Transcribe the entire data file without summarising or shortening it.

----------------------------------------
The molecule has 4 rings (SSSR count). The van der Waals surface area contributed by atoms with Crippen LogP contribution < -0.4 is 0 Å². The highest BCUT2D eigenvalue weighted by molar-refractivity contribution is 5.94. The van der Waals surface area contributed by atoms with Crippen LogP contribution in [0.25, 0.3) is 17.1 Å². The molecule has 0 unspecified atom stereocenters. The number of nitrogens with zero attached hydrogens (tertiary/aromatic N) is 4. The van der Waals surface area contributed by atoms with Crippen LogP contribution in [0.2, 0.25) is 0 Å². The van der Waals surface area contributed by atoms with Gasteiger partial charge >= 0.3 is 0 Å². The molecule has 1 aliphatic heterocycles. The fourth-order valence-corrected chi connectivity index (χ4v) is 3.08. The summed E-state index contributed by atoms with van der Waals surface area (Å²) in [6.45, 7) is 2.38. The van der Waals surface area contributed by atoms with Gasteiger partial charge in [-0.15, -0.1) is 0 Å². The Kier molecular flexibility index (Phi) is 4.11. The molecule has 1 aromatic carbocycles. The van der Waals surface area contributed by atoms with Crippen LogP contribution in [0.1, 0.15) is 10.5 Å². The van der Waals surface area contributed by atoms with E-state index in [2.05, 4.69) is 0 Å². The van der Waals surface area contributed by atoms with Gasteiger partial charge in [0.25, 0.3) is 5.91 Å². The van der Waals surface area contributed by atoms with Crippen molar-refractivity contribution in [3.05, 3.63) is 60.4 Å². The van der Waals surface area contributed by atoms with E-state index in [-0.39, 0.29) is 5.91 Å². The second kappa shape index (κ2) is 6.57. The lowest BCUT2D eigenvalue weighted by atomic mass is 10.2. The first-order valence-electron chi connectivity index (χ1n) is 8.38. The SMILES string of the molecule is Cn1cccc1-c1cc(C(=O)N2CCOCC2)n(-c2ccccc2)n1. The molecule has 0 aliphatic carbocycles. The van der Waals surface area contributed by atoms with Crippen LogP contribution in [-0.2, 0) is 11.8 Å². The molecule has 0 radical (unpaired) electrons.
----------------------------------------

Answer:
The molecule has 4 rings (SSSR count). The van der Waals surface area contributed by atoms with Crippen LogP contribution < -0.4 is 0 Å². The highest BCUT2D eigenvalue weighted by molar-refractivity contribution is 5.94. The van der Waals surface area contributed by atoms with Crippen LogP contribution in [0.25, 0.3) is 17.1 Å². The molecule has 0 unspecified atom stereocenters. The number of nitrogens with zero attached hydrogens (tertiary/aromatic N) is 4. The van der Waals surface area contributed by atoms with Crippen LogP contribution in [0.2, 0.25) is 0 Å². The van der Waals surface area contributed by atoms with Gasteiger partial charge >= 0.3 is 0 Å². The molecule has 1 aliphatic heterocycles. The fourth-order valence-corrected chi connectivity index (χ4v) is 3.08. The summed E-state index contributed by atoms with van der Waals surface area (Å²) in [6.45, 7) is 2.38. The van der Waals surface area contributed by atoms with Gasteiger partial charge in [-0.15, -0.1) is 0 Å². The Kier molecular flexibility index (Phi) is 4.11. The molecule has 1 aromatic carbocycles. The van der Waals surface area contributed by atoms with Crippen LogP contribution in [0.1, 0.15) is 10.5 Å². The van der Waals surface area contributed by atoms with E-state index in [2.05, 4.69) is 0 Å². The van der Waals surface area contributed by atoms with Gasteiger partial charge in [0.25, 0.3) is 5.91 Å². The van der Waals surface area contributed by atoms with Crippen molar-refractivity contribution in [3.05, 3.63) is 60.4 Å². The van der Waals surface area contributed by atoms with E-state index in [-0.39, 0.29) is 5.91 Å². The second kappa shape index (κ2) is 6.57. The lowest BCUT2D eigenvalue weighted by atomic mass is 10.2. The first-order valence-electron chi connectivity index (χ1n) is 8.38. The SMILES string of the molecule is Cn1cccc1-c1cc(C(=O)N2CCOCC2)n(-c2ccccc2)n1. The molecule has 0 aliphatic carbocycles. The van der Waals surface area contributed by atoms with Crippen LogP contribution in [-0.2, 0) is 11.8 Å². The molecule has 0 radical (unpaired) electrons.